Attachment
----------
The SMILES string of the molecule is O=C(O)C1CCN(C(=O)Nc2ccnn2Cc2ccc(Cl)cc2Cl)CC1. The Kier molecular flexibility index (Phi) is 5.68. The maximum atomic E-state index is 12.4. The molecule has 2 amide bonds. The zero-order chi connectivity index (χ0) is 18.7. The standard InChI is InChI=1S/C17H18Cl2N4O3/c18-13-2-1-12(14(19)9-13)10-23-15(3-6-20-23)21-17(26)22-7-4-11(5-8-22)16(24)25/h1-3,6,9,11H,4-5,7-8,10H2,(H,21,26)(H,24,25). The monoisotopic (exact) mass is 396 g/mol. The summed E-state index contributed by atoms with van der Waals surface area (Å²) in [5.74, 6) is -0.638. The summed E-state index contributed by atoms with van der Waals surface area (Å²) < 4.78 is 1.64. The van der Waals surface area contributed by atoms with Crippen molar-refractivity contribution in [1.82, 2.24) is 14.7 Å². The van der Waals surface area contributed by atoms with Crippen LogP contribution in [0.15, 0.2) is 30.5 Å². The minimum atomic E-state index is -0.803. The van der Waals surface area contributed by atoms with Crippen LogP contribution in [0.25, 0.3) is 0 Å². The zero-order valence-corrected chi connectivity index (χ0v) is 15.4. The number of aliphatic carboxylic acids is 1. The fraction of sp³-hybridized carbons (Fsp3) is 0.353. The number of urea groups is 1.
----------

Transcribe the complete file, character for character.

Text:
The SMILES string of the molecule is O=C(O)C1CCN(C(=O)Nc2ccnn2Cc2ccc(Cl)cc2Cl)CC1. The Kier molecular flexibility index (Phi) is 5.68. The maximum atomic E-state index is 12.4. The molecule has 2 amide bonds. The zero-order chi connectivity index (χ0) is 18.7. The standard InChI is InChI=1S/C17H18Cl2N4O3/c18-13-2-1-12(14(19)9-13)10-23-15(3-6-20-23)21-17(26)22-7-4-11(5-8-22)16(24)25/h1-3,6,9,11H,4-5,7-8,10H2,(H,21,26)(H,24,25). The monoisotopic (exact) mass is 396 g/mol. The summed E-state index contributed by atoms with van der Waals surface area (Å²) in [5.74, 6) is -0.638. The summed E-state index contributed by atoms with van der Waals surface area (Å²) < 4.78 is 1.64. The van der Waals surface area contributed by atoms with Crippen molar-refractivity contribution in [1.82, 2.24) is 14.7 Å². The van der Waals surface area contributed by atoms with Crippen LogP contribution in [0.15, 0.2) is 30.5 Å². The minimum atomic E-state index is -0.803. The van der Waals surface area contributed by atoms with Crippen LogP contribution in [0.25, 0.3) is 0 Å². The zero-order valence-corrected chi connectivity index (χ0v) is 15.4. The number of aliphatic carboxylic acids is 1. The fraction of sp³-hybridized carbons (Fsp3) is 0.353. The number of urea groups is 1.